Storm In A Teacup are currently writing and demo-ing more material, but need to sell a few more downloads to make the follow-up album a reality. MMXVI is available to listen to on Spotyfy; and for download from Amazon. Finances do not permit a CD or vinyl version just yet; but its well worth having a listen.  I like the whole collection a lot. A wonderful album actually; only marred by the unskipable sodding adverts that Spotify constantly shove down your throat between the songs! Highly recommended.  PTMQ

Follow Storm In A Teacup on FaceBook and Twitter.

PS: Not guessed ‘Ella V’Storm’s true identity yet?  Hint: If you are leaving Earth’s atmosphere in a lift, you’ll find a lady of noble birth on vocals!

133. NICHOLAS BARRETT’s “Michaelmas Term: Or – Why Is That Boy Naked?” (2016)

(Pic: N.Barratt)

(Pic: N.Barrett)

Its a bit of a departure for me to review a subject that is not strictly musical; although author Nick Barrett (not to be confused with his namesake in Prog-Rockers Pendragon), is a bit of a muso himself (he was round my place the other day strumming through some old Rush songs on my acoustic), and he did once bash the skins for a certain well-known Canadian Blues-Rock guitarist, as well as other groups, so I guess that loosely qualifies his book’s inclusion here!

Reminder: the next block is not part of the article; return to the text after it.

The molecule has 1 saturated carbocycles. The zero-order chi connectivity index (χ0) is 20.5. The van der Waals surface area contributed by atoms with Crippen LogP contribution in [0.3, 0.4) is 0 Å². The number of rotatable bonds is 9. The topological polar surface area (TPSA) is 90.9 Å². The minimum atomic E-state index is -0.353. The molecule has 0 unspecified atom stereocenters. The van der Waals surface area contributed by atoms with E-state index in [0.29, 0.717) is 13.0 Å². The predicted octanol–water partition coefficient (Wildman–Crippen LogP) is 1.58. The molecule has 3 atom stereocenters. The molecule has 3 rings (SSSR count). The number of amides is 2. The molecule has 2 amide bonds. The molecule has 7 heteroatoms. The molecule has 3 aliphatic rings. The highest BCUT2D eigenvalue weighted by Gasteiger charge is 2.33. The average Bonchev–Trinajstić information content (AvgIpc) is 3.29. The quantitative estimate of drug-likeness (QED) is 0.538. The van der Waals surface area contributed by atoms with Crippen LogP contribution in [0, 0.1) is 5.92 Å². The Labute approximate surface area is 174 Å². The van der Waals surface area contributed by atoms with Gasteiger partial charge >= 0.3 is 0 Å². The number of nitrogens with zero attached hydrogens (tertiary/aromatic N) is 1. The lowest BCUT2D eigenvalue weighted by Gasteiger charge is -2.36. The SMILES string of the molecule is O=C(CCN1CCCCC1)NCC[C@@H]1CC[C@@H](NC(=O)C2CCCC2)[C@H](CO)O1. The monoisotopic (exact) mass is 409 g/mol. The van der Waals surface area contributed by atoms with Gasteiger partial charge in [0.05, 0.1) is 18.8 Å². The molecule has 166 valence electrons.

I have known Nick for some time. Michaelmas Term: Or – Why Is That Boy Naked? is his debut novel, and is, he told me, 70% based on his own experiences at school – so it is semi-autobiographical. It tells the story of Nicky, an eleven year old who wins a scholarship to the posh St Onan’s Academy… and yes, the book is a comedy! But to say that is an understatement… it is hilarious! I began reading it the day that Nick handed me an autographed copy, and I couldn’t put it down – except to periodically laugh aloud!

The book’s characters – all based on real people – are as large as life, and described so well. Look out for the ageing alcoholic teacher Mr. Matthews-elah; the haunted theology master, the Rev. Felchingham; the modern artist Mr.Japsai; and magnificently named art master, Mr. Bell-Enderby (I’m sure we all know a few blokes with that sobriquet?) A real-life mutual friend of Nick and myself and fellow writer Steve ‘Loopy’ Newhouse (see my review #131) is also immortalised in the book as the school’s music teacher. We are told that the pupils of this ancient seat of learning – the Onanists – have been ‘buffing their helmets’ since the Middle Ages; and that the school hymn proclaims that ‘Onanists will take themselves in hand’! (To get most pleasure out of this for oneself, you need to know what onanism is!)